Superior Preps Citywide Property Revaluations For Tax Purposes After Falling Out Of Compliance
Those "surprisingly high" tax statements that St. Louis County property owners recently started receiving in the mail? Douglas County property owners could see something similar in the not so distant future.
The City of Superior has okayed hiring an appraisal contractor to make a citywide revaluation of all properties on the tax roll. The move comes as the city aims to correct the non-compliance situation that it current finds itself in with the Wisconsin Revenue Department.
That non-compliance situation means that Superior is breaking the state law that says "the assessed value of each major class of property must be assessed within 10% of the full value of the class in the same year", according to an article in the Superior Telegram [paywall].
Superior - and Douglas County - finds itself in a similar situation as residents in Duluth and St. Louis County recently did. Home sale prices have "increased dramatically" in the last couple of years. "....[B]y more than 20%" according to Superior City Assessor Terry Johnson. That increase is leaves property valuations lagging behind, and leaves a community like Superior out of compliance.
To right-side the problem, the Superior City Council has okayed spending $355,000 to hire a vendor to handle the process. After moving to waive the usual bid requirements, the city decided to employ Associated Appraisal Consultants, Inc. for the job.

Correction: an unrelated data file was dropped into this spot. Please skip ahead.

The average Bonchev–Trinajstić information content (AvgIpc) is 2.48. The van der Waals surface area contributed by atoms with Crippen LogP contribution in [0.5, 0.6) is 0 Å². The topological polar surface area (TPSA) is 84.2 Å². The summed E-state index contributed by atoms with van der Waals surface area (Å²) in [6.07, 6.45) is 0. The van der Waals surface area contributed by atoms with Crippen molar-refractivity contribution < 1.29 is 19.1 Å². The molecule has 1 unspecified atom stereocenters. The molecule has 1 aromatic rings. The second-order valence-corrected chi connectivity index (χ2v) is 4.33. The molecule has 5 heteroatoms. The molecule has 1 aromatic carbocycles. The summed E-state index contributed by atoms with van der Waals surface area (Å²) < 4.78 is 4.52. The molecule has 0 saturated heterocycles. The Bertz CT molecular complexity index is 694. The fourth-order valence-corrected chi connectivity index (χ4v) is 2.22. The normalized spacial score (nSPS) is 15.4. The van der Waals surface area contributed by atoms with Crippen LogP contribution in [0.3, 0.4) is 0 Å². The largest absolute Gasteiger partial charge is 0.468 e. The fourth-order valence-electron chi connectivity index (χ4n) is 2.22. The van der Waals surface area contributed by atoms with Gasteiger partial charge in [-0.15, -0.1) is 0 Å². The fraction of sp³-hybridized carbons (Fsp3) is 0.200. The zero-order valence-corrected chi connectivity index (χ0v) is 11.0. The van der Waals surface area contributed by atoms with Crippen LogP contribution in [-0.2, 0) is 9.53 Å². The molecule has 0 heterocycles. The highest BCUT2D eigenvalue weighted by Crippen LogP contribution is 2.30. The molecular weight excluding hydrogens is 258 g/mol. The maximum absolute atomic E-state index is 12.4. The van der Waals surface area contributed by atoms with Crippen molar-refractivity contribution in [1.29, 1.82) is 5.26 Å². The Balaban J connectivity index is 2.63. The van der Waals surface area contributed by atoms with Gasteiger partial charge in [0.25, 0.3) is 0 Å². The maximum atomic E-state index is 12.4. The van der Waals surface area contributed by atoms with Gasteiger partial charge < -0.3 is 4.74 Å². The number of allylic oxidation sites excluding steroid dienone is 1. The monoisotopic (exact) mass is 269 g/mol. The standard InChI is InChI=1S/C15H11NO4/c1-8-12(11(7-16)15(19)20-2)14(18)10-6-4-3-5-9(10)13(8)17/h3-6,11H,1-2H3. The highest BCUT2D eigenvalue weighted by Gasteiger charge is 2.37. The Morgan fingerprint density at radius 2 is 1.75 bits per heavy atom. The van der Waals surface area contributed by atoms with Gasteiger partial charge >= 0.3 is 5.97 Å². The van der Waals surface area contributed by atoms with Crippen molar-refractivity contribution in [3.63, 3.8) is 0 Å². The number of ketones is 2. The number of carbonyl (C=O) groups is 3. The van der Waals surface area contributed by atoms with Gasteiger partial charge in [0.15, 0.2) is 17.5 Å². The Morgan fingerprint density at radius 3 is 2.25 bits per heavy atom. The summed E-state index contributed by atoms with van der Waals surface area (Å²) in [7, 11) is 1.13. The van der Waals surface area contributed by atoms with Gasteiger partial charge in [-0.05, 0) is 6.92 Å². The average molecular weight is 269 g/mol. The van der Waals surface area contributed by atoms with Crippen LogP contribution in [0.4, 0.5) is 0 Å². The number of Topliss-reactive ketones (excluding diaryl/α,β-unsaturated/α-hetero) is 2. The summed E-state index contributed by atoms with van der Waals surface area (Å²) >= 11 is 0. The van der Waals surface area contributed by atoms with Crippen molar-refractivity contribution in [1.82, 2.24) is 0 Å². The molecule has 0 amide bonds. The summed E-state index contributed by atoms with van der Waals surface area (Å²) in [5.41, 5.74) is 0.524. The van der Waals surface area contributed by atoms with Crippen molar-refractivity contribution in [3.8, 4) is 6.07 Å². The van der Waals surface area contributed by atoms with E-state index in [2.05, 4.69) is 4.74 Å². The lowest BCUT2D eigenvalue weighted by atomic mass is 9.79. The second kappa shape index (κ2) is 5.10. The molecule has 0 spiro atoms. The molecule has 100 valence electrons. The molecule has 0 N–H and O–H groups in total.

City leaders warn that because the current valuations are so far out of compliance, that the new numbers will move the needle for everyone. Superior Mayor Jim Paine urged city councilors to get educated on the issue, warning City Councilors:
"It's going to be a big deal. It's going to affect every one of your constituents."
At the same time, Paine's call for City Councilors to get educated about the process includes the usual reminder about the correlation and lack-of correlation between property valuations and the eventual property tax bill. Many people wrongly assume that an increase (or a decrease) on their properties valuation will make a "dollar-for-dollar" change to their property tax bill.
That article in the Telegram offers a very succinct explanation of the relationship property valuations have with property taxes:
"The tax levy determines the overall cost of property taxes. Property valuations determine the distribution - how much individual property owners - pay toward the tax levy."
Superior City Assessor Terry Johnson offered an additional (and relative) example:
"[He] said he views property valuations like a pie and the valuation is the share of the pie the individual property owners are responsible for."
Timeline for the citywide review has commercial properties up first. Those will start to be looked at this summer. Residential properties will follow, more than likely in 2023.